And yes, it matters what a guy was paid because before there were rules in place, guys with big time talent fell in the draft because of salary demands. And it happened every single year. Guys would get Top 5 money despite being taken in the 2nd-3rd-5th rounds.

        You technically are stating facts, but what you’re trying to use the facts to say is insanely misleading at best.

        I’m just going to leave it at this: If you think the Reds selecting WORSE PLAYERS is somehow better for them to develop good pitchers is a viable strategy because Tyler Mahle was a 7th round pick and whoever you want to point to was a 1st round pick, then you’re wrong and it’s a stupid thing to say out loud. And if that’s not what you’ve been trying to say, then you need to make your points better, because that is exactly what it sounds like you’re trying to say.

      • kevinz

        Sry Doug just was trying to make a Point that the Last few years The reds have had better luck with getting Pitchers after the 1st rd. Not saying will always will work but it has lately.
        I would never Pass on a Great Pitcher for a Hitter who is worse. It hard to do that with predicting though to know who is going to be better whether it a Position player or a Pitcher until down the Road

  4. Datdudejs

    Good to see him make some improvements with his control. Hopefully it continues

  5. AirborneJayJay

    Command improvement is good to see. Hopefully Greene turns into the anti-Robert Stephenson. Now there is one 1st round bust. This LA-like warmer weather agrees with Greene. Looking forward to more such outings from him. Good job.

    • Cguy

      1st round bust? Seriously? Just in the 1st round of 2011, just counting pitchers. Overall #2) Danny Hultzer (lhp) by Seattle. He never made the ML. #12) Taylor Jungman (rhp) by Brewers. He had a 9-13 record with a 4.54 ERA but is now pitching for the Yomiuri Giants in the Nippon League. #14) Jose Fernandez (rhp) He accrued a 38-17 record with a 2.58 ERA before he died in Sept of 2016. #15 Jed Bradley (lhp) by Brewers. Career record of 1-1 with a 5.14 ERA before retiring last year. #16) Chris Reed (lhp) by Dodgers. Career 0-0 record with a 4.50 ERA in 2015. Hasn’t pitched in ML since. #23 Alex Meyer (rhp) by Nationals. He has a 5-8 record with a 4.63 ERA in 95.1 IP to date. #27) Robert Stephenson by Reds. He has a 7-9 record with a 5.10 ERA in 121.2 IP. Seventeen pitchers drafted in the 1st round of 2011, RS fits in just under the median career for those pitchers. Not quite yet a bust.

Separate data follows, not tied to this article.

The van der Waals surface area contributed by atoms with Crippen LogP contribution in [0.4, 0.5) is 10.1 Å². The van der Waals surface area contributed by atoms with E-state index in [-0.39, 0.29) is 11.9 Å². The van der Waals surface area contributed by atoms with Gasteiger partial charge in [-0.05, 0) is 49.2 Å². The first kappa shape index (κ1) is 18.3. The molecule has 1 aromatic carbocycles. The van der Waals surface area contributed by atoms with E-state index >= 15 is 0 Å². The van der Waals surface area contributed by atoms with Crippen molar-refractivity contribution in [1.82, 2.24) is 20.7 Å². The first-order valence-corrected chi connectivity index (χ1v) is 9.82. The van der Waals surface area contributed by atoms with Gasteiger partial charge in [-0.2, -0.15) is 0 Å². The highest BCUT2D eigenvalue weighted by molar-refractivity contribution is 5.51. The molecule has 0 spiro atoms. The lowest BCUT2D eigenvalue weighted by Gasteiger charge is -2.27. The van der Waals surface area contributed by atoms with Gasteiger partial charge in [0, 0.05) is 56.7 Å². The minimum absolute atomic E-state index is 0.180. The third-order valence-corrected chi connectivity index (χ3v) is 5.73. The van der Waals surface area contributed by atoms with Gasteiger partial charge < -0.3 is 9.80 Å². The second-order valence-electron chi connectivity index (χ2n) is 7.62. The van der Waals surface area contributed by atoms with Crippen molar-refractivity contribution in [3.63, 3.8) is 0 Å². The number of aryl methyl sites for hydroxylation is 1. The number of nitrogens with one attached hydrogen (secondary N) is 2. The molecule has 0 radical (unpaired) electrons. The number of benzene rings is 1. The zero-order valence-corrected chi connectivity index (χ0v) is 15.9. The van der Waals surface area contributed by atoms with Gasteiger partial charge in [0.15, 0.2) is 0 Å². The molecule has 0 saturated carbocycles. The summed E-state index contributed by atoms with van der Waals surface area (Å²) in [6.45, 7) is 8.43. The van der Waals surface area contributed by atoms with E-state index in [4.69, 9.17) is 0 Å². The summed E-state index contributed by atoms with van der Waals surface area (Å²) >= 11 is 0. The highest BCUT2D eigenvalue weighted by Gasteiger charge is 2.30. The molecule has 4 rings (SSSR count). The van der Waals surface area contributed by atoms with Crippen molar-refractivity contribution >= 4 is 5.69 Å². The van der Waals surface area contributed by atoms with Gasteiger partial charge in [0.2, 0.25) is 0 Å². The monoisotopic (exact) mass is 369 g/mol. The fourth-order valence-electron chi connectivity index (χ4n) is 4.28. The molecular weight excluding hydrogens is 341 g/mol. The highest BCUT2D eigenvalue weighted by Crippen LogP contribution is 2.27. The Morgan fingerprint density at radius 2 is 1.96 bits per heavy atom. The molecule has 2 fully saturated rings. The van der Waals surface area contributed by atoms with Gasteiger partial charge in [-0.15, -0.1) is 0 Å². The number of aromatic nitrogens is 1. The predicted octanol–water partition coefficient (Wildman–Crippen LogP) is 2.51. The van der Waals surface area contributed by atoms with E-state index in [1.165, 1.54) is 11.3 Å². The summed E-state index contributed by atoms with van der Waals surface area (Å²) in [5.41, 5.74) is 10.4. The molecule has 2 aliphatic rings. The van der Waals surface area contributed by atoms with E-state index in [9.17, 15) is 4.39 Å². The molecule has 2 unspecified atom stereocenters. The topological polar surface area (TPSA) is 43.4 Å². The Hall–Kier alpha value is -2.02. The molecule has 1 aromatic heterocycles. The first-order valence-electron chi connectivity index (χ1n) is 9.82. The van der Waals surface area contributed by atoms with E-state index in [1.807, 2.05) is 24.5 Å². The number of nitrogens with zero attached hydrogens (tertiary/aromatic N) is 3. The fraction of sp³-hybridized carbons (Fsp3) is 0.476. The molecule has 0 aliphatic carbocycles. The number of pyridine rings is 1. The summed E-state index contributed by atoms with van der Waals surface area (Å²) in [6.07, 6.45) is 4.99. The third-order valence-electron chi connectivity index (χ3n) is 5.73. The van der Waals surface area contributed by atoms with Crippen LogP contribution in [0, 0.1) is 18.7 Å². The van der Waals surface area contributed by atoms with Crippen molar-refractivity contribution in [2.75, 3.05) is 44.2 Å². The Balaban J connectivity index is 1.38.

• Doug Gray

        Just a fun reminder to everyone: About half of all 1st round picks get a cup of coffee and that’s about it.

      • Norwood Nate

        Solid post. Thanks for looking that info up.

        If he can’t find any semblance of consistent control then it will be a disappointment because he easily has MLB stuff. Later last season he did find some success with the Reds. I’m hoping he rebounds and can pitch his way back into the rotation conversation.

      • Amarillo

        Did you just list Jose Fernandez in a list of draft busts?

  6. MK

    I don’t think he threw as many 100 mph fastballs as he had in previous outings. Maybe he has learned 98 is enough if more are strikes or better controlled within strike zone.

  7. ytrewq

    “The first inning, which has been a struggle for Hunter Greene this season”

    Well, since he rarely make it out of the 1st inning, that’s a rather obvious understatement :)